The net effect of inaccurate responses based on corporate databases is an erosion of trust. “What happens if you are presenting to the board with numbers that aren’t accurate? Or the SEC? In each instance, the cost would be high,” Sequeda said.
The problem with LLMs is that they are statistical and pattern-matching machines that predict the next word based on what words have come before. Their predictions are based on observing patterns from the entire content of the open web. Because the open web is essentially a very large dataset, the LLM will return things that seem very plausible but may also be inaccurate, according to Sequeda.
“A subsequent reason is that the models only make predictions based on the patterns they have seen. What happens if they haven’t seen patterns specific to your enterprise? Well, the inaccuracy increases,” he said.
“If enterprises try to implement LLMs at any significant scale without addressing accuracy, the initiatives will fail,” Sequeda continued. “Users will soon discover that they can’t trust the LLMs and stop using them. We’ve seen a similar pattern in data and analytics over the years.”
The accuracy of LLMs increased to 54% when questions are posed over a Knowledge Graph representation of the enterprise SQL database. “Therefore, investing in Knowledge Graph providers higher accuracy for LLM-powered questions-answering systems,” Sequeda said. “It’s still not clear why this happens, because we don’t know what’s going on inside the LLM.
“What we do know is that if you give an LLM a prompt with the ontology mapped within a knowledge graph, which contains the critical business context, the accuracy is three times more than if you don’t,” Sequeda continued. “However, it’s important to ask ourselves, what does ‘accurate enough’ mean?”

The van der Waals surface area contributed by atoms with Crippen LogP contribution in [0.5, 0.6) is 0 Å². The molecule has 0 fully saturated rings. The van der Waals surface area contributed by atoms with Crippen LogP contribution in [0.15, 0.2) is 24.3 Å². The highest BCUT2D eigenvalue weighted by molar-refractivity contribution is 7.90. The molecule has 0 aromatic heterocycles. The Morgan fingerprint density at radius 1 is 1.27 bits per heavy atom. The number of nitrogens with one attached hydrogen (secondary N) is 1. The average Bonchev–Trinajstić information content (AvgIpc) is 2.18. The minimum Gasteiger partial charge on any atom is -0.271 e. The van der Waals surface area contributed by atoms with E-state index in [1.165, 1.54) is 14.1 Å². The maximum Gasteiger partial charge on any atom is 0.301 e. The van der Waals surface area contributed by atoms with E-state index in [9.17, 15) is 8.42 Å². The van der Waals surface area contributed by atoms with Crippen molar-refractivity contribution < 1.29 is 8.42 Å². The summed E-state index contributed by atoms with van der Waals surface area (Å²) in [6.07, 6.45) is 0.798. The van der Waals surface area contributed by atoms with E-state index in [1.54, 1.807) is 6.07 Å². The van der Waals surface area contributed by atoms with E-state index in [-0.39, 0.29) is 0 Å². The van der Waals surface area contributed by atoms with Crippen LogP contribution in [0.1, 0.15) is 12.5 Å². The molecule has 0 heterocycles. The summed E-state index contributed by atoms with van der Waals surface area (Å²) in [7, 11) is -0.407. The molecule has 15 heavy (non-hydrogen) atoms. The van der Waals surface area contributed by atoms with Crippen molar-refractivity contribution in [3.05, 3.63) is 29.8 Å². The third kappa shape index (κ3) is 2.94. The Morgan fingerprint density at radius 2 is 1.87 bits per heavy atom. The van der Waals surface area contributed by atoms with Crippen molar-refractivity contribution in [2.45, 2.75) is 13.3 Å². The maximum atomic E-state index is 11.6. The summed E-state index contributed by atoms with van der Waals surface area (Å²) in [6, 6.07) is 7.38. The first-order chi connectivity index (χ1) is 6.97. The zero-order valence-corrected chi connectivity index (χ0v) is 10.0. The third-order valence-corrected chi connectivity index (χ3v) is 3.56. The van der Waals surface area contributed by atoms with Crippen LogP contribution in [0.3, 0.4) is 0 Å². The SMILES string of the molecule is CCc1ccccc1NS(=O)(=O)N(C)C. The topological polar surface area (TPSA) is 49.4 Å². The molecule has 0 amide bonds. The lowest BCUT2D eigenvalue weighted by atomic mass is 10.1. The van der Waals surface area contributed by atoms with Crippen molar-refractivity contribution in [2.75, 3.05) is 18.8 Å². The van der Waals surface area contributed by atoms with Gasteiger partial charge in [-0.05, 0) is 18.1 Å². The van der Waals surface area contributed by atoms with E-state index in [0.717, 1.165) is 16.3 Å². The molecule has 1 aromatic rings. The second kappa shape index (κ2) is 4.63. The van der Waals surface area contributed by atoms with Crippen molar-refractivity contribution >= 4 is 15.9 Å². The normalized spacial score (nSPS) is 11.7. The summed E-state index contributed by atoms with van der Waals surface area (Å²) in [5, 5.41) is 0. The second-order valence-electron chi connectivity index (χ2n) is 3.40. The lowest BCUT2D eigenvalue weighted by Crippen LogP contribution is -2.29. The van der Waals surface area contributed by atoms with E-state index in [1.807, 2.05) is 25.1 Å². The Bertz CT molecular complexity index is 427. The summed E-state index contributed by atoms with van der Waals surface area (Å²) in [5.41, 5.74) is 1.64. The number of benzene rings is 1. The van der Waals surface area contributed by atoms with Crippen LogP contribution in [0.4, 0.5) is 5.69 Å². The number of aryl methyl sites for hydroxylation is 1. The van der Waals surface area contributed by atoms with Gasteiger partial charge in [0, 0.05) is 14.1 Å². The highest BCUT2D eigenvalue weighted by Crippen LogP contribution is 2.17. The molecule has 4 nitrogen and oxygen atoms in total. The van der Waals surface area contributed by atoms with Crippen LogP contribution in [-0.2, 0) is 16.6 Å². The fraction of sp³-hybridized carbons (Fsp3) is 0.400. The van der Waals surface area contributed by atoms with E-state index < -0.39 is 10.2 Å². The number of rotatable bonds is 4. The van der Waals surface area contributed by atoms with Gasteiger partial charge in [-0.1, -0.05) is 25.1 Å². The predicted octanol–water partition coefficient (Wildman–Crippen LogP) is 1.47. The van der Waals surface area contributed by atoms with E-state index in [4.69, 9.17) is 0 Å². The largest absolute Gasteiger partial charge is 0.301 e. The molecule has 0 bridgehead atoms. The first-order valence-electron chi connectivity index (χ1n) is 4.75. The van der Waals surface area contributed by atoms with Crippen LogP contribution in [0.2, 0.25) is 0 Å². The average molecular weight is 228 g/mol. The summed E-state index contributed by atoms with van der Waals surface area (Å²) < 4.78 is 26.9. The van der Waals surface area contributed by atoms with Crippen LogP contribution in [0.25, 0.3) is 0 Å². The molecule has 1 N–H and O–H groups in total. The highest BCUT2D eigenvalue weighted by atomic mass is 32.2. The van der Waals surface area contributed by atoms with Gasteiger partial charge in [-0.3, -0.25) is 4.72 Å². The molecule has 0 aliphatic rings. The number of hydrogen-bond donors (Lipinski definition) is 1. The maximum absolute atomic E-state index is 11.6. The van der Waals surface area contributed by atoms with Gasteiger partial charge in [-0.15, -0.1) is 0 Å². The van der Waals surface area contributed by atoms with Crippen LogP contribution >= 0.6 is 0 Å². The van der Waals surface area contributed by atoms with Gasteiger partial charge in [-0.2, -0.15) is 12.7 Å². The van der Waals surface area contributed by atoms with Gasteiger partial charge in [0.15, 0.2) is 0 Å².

To increase the possibility of accurate responses from LLMs, companies need to have a “strong data foundation,” or what Sequeda and others call AI-ready data; that means the data is mapped in a Knowledge Graph to increase the accuracy of the responses and to ensure that there is explainability, “which means that you can make the LLM show its work.”
Another way to boost model accuracy would be using small language models (SLMs) or even industry-specific language models (ILMs). “I could see a future where each enterprise is leveraging a number of specific LLMs, each tuned for specific types of question-answering,” Sequeda said.
“Nevertheless, the approach continues to be the same: predicting the next word. That prediction may be high, but there will always be a chance that the prediction is wrong.”
Every company also needs to ensure oversight and governance to prevent sensitive and proprietary information from being placed at risk by models that aren’t predictable, Sequada said.